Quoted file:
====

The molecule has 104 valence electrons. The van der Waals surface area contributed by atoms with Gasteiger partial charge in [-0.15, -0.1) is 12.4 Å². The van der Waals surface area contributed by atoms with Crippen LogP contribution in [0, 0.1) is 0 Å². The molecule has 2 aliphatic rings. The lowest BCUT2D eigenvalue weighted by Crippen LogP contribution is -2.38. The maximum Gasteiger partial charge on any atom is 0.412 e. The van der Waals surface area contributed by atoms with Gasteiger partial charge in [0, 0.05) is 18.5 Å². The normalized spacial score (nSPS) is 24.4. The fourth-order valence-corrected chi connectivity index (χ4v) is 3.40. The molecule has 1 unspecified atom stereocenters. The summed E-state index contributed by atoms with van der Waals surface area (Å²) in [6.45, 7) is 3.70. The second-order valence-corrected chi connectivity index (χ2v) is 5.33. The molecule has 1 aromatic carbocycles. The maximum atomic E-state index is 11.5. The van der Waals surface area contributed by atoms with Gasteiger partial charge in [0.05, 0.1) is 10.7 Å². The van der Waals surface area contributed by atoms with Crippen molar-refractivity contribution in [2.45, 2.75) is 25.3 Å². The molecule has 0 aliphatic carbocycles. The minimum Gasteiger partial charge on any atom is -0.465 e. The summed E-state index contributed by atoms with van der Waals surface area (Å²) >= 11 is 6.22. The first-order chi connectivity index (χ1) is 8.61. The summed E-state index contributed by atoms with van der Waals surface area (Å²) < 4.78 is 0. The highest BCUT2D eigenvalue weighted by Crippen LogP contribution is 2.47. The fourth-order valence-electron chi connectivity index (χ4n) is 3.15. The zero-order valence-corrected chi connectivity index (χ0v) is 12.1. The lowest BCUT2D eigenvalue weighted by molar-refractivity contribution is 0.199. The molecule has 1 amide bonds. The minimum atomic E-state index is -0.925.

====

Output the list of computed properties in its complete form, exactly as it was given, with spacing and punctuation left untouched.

The molecule has 104 valence electrons. The van der Waals surface area contributed by atoms with Gasteiger partial charge in [-0.15, -0.1) is 12.4 Å². The van der Waals surface area contributed by atoms with Crippen LogP contribution in [0, 0.1) is 0 Å². The molecule has 2 aliphatic rings. The lowest BCUT2D eigenvalue weighted by Crippen LogP contribution is -2.38. The maximum Gasteiger partial charge on any atom is 0.412 e. The van der Waals surface area contributed by atoms with Gasteiger partial charge in [0, 0.05) is 18.5 Å². The normalized spacial score (nSPS) is 24.4. The fourth-order valence-corrected chi connectivity index (χ4v) is 3.40. The molecule has 1 unspecified atom stereocenters. The summed E-state index contributed by atoms with van der Waals surface area (Å²) in [6.45, 7) is 3.70. The second-order valence-corrected chi connectivity index (χ2v) is 5.33. The molecule has 1 aromatic carbocycles. The maximum atomic E-state index is 11.5. The van der Waals surface area contributed by atoms with Gasteiger partial charge in [0.05, 0.1) is 10.7 Å². The van der Waals surface area contributed by atoms with Crippen molar-refractivity contribution in [2.45, 2.75) is 25.3 Å². The molecule has 0 aliphatic carbocycles. The minimum Gasteiger partial charge on any atom is -0.465 e. The summed E-state index contributed by atoms with van der Waals surface area (Å²) >= 11 is 6.22. The first-order chi connectivity index (χ1) is 8.61. The summed E-state index contributed by atoms with van der Waals surface area (Å²) < 4.78 is 0. The highest BCUT2D eigenvalue weighted by Crippen LogP contribution is 2.47. The fourth-order valence-electron chi connectivity index (χ4n) is 3.15. The zero-order valence-corrected chi connectivity index (χ0v) is 12.1. The lowest BCUT2D eigenvalue weighted by molar-refractivity contribution is 0.199. The molecule has 1 amide bonds. The minimum atomic E-state index is -0.925.